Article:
This post is the first in a series devoted to exploring the elements of what makes a “good” or “quality” job and understanding the relationship between job quality and economic mobility, that is, their ability to advance and increase their earnings in the labor market. These posts elevate key insights from a new body of work from the Urban Institute that develops an agenda for research on how stakeholders including policymakers, employers, advocates, and practitioners can accelerate economic mobility among low-wage workers through elements of job quality. This post shares a new framework for defining good jobs; other posts explore evidence on job quality elements that facilitate economic mobility, taking a racial equity lens in improving access to good jobs, what workers value in jobs, and a new agenda for research on job quality and mobility. To learn more about this project, visit Building America’s Workforce.
The COVID-19 economic crisis has spotlighted inequities in pay, job protections, working conditions, and sick and paid leave benefits, giving urgency to the notion that more workers—particularly those in low-wage jobs and occupations—need access to quality jobs. We might instinctively know what a “good” or “quality” job is, but several definitions of job quality have emerged across different sectors and disciplines. Developing a common language or framework for stakeholders to use when talking about quality jobs and understanding how different job quality elements affect worker well-being are critical first steps toward creating these jobs.
Last year, our team embarked on a study to create a framework for discussing good jobs. We studied 11 prominent definitions of job quality (see links below) to understand how key stakeholders—business and industry, government, academia, and civil society groups—define good jobs. Although these definitions varied in scope and complexity, they also share common elements. Our framework classifies these elements into five broad categories: pay, benefits, working conditions, business culture and job design, and on-the-job skill development.
In our scan of the research literature, we found at least some empirical evidence that each of the following job-quality elements improves workers’ lives in some way, providing them with greater economic or financial security, better physical and mental health, or greater satisfaction with their work. The table below is adapted from one found in our report.
Notably, certain patterns emerged in our review: pay and working conditions appeared in all 11 definitions, nonwage benefits such as health insurance were included in 9 definitions, on-the-job training and business culture and job design had the fewest mentions with 5 and 4, respectively.
Evidence on how different job-quality elements affect worker well-being
In our scan of literature, we found that across the five job-quality categories, specific elements affect well-being outcomes in measurable and sometimes surprising ways. Here is a select group of findings (a more comprehensive list can be found in our report):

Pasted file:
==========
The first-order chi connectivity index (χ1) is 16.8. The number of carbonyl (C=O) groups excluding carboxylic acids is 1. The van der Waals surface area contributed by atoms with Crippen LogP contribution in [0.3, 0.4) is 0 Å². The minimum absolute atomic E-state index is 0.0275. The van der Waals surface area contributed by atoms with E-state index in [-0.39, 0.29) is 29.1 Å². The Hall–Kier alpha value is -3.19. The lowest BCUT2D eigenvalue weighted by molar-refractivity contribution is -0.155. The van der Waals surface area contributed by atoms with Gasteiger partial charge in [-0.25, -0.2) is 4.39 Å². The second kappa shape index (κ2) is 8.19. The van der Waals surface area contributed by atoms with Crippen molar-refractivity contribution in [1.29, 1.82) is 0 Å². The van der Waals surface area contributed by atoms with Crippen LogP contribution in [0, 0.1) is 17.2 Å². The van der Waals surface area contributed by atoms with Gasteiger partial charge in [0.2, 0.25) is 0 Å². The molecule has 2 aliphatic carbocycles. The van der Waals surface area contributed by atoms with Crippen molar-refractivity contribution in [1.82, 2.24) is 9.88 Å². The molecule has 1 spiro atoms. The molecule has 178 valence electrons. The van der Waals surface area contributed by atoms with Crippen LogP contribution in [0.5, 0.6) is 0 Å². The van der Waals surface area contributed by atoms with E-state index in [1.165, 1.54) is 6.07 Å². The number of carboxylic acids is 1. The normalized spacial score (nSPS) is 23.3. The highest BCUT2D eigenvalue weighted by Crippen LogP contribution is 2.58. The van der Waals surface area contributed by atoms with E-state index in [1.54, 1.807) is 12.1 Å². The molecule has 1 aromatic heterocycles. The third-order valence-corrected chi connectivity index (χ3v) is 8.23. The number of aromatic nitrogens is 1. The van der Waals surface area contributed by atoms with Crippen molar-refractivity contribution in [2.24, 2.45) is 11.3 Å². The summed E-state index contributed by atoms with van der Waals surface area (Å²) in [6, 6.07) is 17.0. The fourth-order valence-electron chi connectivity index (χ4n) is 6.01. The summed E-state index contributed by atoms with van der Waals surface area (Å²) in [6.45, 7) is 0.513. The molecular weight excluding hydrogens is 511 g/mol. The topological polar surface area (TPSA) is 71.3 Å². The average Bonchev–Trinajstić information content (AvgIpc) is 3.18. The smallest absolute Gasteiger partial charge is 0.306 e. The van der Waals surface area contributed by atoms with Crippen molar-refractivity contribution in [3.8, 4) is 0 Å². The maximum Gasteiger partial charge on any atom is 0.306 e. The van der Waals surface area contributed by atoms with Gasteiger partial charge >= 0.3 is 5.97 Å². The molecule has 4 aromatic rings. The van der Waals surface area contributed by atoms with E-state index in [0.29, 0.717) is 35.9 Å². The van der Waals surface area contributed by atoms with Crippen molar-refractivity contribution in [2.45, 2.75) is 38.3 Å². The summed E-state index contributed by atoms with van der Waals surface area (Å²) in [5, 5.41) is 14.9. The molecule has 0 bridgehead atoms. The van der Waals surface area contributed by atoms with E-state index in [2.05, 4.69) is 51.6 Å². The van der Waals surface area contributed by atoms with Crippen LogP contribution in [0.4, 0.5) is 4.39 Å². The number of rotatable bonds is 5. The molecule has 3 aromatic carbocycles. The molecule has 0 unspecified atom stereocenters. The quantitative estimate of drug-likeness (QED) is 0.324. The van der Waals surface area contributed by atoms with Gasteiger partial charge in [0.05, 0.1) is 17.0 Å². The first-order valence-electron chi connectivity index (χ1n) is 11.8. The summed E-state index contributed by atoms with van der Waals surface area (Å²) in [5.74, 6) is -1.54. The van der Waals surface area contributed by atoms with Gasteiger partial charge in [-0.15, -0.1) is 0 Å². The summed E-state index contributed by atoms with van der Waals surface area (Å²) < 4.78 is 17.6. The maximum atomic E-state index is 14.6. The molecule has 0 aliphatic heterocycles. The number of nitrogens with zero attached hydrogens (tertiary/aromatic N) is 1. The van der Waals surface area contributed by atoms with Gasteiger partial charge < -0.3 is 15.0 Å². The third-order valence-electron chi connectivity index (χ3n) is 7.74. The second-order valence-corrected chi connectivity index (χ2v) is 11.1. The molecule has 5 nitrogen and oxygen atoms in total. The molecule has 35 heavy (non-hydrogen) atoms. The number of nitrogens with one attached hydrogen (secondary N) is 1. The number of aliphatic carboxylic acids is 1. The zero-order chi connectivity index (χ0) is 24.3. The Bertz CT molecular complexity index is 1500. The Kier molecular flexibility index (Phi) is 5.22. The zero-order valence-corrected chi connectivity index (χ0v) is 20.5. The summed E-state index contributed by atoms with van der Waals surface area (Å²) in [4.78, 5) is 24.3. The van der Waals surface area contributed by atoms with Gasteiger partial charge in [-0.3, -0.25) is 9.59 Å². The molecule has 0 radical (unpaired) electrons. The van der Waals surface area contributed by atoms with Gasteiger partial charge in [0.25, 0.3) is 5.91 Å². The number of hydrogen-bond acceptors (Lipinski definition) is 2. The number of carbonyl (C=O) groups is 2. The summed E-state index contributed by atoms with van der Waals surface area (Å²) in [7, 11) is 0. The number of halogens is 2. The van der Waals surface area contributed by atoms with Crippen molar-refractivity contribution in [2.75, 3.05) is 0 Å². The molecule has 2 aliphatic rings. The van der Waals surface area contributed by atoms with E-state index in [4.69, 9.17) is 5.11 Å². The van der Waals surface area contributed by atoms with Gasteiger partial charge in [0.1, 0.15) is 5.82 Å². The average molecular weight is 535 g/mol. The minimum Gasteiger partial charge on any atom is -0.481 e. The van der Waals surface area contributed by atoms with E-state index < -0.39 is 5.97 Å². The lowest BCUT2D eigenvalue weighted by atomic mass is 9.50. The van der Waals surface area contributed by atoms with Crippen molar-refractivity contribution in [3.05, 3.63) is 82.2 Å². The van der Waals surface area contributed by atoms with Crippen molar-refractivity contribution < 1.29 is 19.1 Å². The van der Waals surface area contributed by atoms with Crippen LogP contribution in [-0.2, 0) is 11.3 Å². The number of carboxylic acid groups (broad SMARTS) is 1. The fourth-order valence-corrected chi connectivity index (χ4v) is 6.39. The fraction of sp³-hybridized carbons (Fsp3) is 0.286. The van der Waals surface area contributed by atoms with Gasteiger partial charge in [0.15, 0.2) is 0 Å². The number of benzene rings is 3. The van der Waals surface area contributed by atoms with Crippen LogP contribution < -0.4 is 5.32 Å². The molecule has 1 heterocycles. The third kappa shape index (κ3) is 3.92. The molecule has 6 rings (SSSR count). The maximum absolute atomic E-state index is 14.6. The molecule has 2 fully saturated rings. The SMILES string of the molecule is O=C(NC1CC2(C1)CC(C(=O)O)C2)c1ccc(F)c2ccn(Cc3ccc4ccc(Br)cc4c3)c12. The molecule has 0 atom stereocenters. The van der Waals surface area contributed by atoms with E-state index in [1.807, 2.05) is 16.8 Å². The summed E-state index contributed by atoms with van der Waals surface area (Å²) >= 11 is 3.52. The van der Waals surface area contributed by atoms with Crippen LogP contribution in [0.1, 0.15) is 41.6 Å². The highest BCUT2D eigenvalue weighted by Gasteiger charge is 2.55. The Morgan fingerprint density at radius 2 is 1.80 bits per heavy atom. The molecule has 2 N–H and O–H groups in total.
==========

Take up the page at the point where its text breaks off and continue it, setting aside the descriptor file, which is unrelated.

- Better wages lead to healthier workers. One study demonstrates a link between low earnings and higher mortality, and another shows higher wages are associated with improved physical health.
- Well-designed retirement plans increase retirement wealth.
- Paid family leave is associated with improved maternal mental health and better long-term outcomes for children.
- Unpredictable schedules are associated with psychological distress. Some workers are willing to accept jobs with reduced wages to avoid schedules set on short notice.
- Workers find jobs with greater autonomy to be more meaningful. Workers with autonomy in their jobs report higher levels of psychological well-being.
- Employer-provided training increases wages.
These job-quality elements don’t exist in a vacuum. After all, a job is not made up of a random collection of elements, but multiple elements reflecting a deliberate set of choices and practices and market realities. For example, it is no coincidence that jobs with low wages are often missing other elements the promote economic security, such as health insurance and retirement. Job-quality elements also can’t be evaluated independently from a workers’ preferences or the greater social and economic context in which people work.
Although the evidence base linking specific elements to specific measures of well-being is strong, more research is needed on how multiple elements within a job combine to affect well-being, whether workers require or and firms offer trade-offs between elements, and the effects of those trade-offs are. Another critically important outcome is what these job-quality elements mean for workers’ economic mobility. This question is at the heart of our project and will be explored in depth in the next post.
We consulted the following definitions in developing our framework:
Business and industry
International Labour Organization's Decent Work Indicators